ZillionTV is the latest attempt to revolutionise the television experience with a box that receives programmes streamed over the internet. The Silicon Valley startup aims to offer free programming funded by targeted advertising. Furthermore, it promises a novel personalised viewer user interface they call a VUI, using a motion sensing remote control. Currently in limited field trials, the company plans to roll out the service across the United States later this year.

“ZillionTV is building a new television ecosystem grounded in partnerships,” said chief executive Mitchell Berman. He was previous responsible for marketing at video on demand vendor C-Cor, which was acquired by Arris. Before that he was with OpenTV in the early days of interactive television.

ZillionTV says it has deals with leading studios: Disney, Fox, Universal, Sony and Warner. The box, called a ZBar, will be available only through partner broadband service providers, subject to an initial activation fee, reported to be around $50.

The ZillionTV ZBar receiver provides a point and click interface using a motion sensing remote control.

The service will be delivered over a broadband connection with a minimum speed of 2.7Mbps. The streams themselves are delivered at 1.5MBps. There is no storage in the slim and silent device. All programming is streamed directly. It is currently standard definition, with high-definition in the pipeline, although it can output at resolutions of up to 1080p with an HDMI cable. It is designed to work as a standalone service to complement, rather than replace, existing television channels. In time, the device could be built directly into network enabled displays.

Viewers will be able to choose whether to watch programming for free, supported by targeted advertising based on their personal preferences, rent to watch over a limited period, or buy to view any time. At this stage the range and depth of the catalogue, and the proportion of programming that will be available free to view is not clear.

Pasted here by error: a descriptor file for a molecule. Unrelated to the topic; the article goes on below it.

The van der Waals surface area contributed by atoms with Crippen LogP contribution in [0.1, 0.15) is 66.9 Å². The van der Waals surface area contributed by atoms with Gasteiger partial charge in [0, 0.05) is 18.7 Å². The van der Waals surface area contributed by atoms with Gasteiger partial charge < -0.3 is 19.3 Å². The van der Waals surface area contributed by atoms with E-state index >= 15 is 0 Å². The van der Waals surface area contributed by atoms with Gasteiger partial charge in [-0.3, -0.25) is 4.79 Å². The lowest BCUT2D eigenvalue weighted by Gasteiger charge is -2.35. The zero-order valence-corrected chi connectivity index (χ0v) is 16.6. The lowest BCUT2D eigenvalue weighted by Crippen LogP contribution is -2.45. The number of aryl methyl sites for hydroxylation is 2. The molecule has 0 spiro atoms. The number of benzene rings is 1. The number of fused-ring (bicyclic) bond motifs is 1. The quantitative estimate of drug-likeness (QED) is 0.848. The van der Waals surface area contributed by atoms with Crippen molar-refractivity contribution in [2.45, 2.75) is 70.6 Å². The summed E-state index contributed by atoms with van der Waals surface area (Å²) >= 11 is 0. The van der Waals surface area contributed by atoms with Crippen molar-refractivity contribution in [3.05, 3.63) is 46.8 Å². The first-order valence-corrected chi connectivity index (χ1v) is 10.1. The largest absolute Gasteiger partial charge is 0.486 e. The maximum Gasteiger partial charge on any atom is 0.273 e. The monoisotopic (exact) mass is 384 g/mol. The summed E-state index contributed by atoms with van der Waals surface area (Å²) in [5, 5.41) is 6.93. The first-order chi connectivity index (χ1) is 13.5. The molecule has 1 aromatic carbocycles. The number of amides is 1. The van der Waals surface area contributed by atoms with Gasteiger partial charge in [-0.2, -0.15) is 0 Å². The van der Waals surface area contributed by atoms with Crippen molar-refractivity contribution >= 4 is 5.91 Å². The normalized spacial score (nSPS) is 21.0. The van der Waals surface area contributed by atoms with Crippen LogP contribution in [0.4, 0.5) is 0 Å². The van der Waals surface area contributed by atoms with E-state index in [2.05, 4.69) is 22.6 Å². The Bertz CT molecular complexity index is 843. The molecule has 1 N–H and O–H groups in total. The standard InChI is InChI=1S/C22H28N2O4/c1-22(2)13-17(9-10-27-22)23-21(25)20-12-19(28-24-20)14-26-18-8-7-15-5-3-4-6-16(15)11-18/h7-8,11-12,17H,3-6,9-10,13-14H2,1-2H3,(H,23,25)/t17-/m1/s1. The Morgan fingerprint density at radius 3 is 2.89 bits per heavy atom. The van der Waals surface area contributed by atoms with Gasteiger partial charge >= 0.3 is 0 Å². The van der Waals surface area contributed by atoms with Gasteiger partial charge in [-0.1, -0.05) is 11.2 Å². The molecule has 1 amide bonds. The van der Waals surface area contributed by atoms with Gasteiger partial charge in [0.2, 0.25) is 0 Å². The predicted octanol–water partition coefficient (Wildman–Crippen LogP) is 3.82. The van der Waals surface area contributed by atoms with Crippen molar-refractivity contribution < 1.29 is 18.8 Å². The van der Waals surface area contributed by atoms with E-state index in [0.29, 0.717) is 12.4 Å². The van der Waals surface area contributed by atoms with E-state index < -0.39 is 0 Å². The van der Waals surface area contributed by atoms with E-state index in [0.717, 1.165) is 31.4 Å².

The innovative user interface is based on technology licensed from Hillcrest Labs, which we have previously featured on informitv. It will use their point and click motion sensing remote control and three dimensional on screen user interface. This will allow viewers to browse by genre, actor and other categories, and will provide personalised recommendations.

There are plans for interactive and transactional services, including the ability to purchase products. There will also be a loyalty programming, rewarding viewers for watching particular programmes and interacting with advertising from categories they have selected.

Every studio or network, even individual shows, can retain their own identity within the user interface. Programming providers can tailor their offering by geography, demographics or pyschgraphics, and gain real-time feedback on actual viewing patterns.

Credit card company Visa is a partner and investor in the start-up company. The main programming partners have all taken an equity stake in the venture.

In short, ZillionTV is attempting to synthesise many ideas that have previously surfaced in other products and services. The concept of a box that can provide such additional programming is nothing new. A number of similar products have previously launched with mixed results.

ZillionTV may have an advantage in offering the device for a nominal activation fee rather than requiring consumers to invest in yet another box. It appears that it will be dependent on partnerships with broadband service providers to deliver the streaming service.

For many homes in America these will be cable companies, which presents an intrinsic conflict, or telecommunications companies offering their own video services. However, some broadband service providers may benefit from being part of the value chain rather than supporting potential competitors riding over the top of their networks.

So will Zillion be worth a billion and succeed where Microsoft, Apple, Sony and many others have so far failed to make a real impression? Possibly, by bringing together an ecosystem of participants in the value web that stands to gain or lose by the provision of programming over broadband.

The flaw with many of these propositions has been the assumption that what viewers really want is another way to watch the same programming that they can currently view by other means. As ever, a compelling programming proposition will be more important than technology in determining the success of ZillionTV.